Voters have three options for casting their ballot in the Nov. 3 general election
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HOPEWELL — A long table at the temporary office of the Ontario County Board of Elections is filling up quickly with a growing number of applications from voters requesting mail-in ballots for the Nov. 3 general election. As of last Wednesday, the office had received more than 3,500 applications. Democratic Commissioner Charlie Evangelista said he expects the number of voters who cast mail-in ballots in this election will far surpass the 12,000 who chose that method for the June primary.
“We’ll definitely surpass 12 grand for this election,” said Evangelista.
Ontario County has 74,500 registered voters. This presidential election is expected to attract a record turnout.
Voting by mail — also called voting by absentee ballot — is one of three options voters have this election. Before the June primary, Gov. Andrew Cuomo through executive order allowed any voter to vote by mail, in light of concerns with the coronavirus pandemic. The same is true for this election. Voters can simply check the box, “temporary illness,” as the reason when filling out their application for a mail-in ballot.
The other two options are early voting and voting on Election Day, Tuesday, Nov. 3. The Ontario County Board of Elections this week is mailing each registered voter a postcard with the latest information, which includes the three ways to vote, details about each option, and how to apply for an absentee ballot.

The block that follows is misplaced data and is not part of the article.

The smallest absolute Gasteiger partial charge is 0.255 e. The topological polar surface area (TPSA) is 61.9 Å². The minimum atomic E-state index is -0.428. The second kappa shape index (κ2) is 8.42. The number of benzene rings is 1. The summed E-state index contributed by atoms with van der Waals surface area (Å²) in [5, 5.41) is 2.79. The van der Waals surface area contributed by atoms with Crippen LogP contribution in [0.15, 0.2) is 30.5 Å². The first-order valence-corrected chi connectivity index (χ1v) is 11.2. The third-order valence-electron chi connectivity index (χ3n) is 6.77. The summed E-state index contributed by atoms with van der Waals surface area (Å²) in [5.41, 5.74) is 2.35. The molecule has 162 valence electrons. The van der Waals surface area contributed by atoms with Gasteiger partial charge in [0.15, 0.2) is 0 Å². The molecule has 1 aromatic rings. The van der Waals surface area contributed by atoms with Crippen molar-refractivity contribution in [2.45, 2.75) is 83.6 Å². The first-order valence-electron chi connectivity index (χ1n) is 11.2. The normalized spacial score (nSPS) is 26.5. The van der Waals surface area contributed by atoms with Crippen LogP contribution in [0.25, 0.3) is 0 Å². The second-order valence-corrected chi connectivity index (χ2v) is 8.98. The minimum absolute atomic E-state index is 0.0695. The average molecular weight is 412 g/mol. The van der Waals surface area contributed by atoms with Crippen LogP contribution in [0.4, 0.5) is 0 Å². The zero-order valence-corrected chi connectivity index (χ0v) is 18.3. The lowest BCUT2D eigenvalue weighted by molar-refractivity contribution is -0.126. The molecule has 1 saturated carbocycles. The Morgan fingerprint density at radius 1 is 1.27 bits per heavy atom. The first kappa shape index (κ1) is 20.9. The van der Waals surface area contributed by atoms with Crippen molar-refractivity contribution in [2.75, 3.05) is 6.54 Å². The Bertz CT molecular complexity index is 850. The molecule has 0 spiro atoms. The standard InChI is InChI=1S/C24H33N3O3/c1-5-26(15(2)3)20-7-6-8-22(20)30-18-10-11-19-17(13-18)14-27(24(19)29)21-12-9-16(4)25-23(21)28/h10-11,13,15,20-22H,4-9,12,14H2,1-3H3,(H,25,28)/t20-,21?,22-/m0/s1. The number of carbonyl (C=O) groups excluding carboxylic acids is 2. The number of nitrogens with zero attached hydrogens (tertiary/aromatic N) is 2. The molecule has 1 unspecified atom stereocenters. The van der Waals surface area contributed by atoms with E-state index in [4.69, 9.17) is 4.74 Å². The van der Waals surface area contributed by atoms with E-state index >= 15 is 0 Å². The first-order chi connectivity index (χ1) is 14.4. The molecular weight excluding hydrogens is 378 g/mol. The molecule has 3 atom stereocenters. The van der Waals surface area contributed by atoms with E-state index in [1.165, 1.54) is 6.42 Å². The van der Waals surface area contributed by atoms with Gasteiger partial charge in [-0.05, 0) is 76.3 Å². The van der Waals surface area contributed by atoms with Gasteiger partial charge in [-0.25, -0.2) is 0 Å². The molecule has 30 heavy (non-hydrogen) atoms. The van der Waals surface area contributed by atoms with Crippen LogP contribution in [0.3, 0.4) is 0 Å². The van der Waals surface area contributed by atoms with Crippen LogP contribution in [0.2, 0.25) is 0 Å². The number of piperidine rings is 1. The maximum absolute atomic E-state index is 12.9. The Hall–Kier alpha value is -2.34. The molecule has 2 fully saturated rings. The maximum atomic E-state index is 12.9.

“There’s never been an easier time for voters to vote,” Evangelista said.
Want to vote by absentee ballot?
It's a two-step process: Voters apply and then ballots are mailed out after the ballot has been certified by the state, in late September. Voters are asked to apply as soon as possible, and also return their ballots as soon as they can.
The U.S. Postal Service recommends sending in your ballot at least seven days before Election Day, according to the state Board of Elections.
At the Ontario County Board of Elections, Evangelista voiced confidence in mail-in voting. “We are not having any issues with our local post offices,” he said. “They are up to speed.”
No worries if you vote by mail, and then vote in person. But only your in-person vote counts, according to the state. Your local board of elections is required to check the poll book — what you sign when you show up to vote — before opening absentee ballots. If you signed in to vote in person, your absentee ballot will be tossed.
Still need to register to vote?
People not registered to vote have until Oct. 9 to register to vote in November. Voters who are registered but have moved, have until Oct. 14 to make the change (https://www.co.ontario.ny.us/107/Board-of-Elections).
Will it be safe to vote in person?
Health and safety protocols will be in place at the polls, according to the Ontario County Board of Elections. That goes for the early voting sites and the polls on Election Day. Masks are required for all poll workers and voters — though no one will be turned away for arriving without a mask. Masks will also be available at the polls for anyone who needs one.
Polling places will be disinfected and there will be hand sanitizer at the polls. Evangelista said there will be clear directions and guidance to ensure physical distancing as people arrive and go through the voting process.
Ontario County is currently training between 120 and 140 new election inspectors. Evangelista said the response to calls earlier for election inspectors, who are also called poll workers, was enormous. The county needs between 360 and 370 trained poll workers in all and will be ready with the required number for this election, with the returnees and new people, he said.
The Ontario County Board of Elections has been operating from a temporary office, at 3920 County Road 48, in Hopewell. The county Board of Elections is scheduled to move to its new permanent home at 74 Ontario St., on Sept. 21. Board of Elections staff is led by the two commissioners, Evangelista and Republican Commissioner Michael Northrup.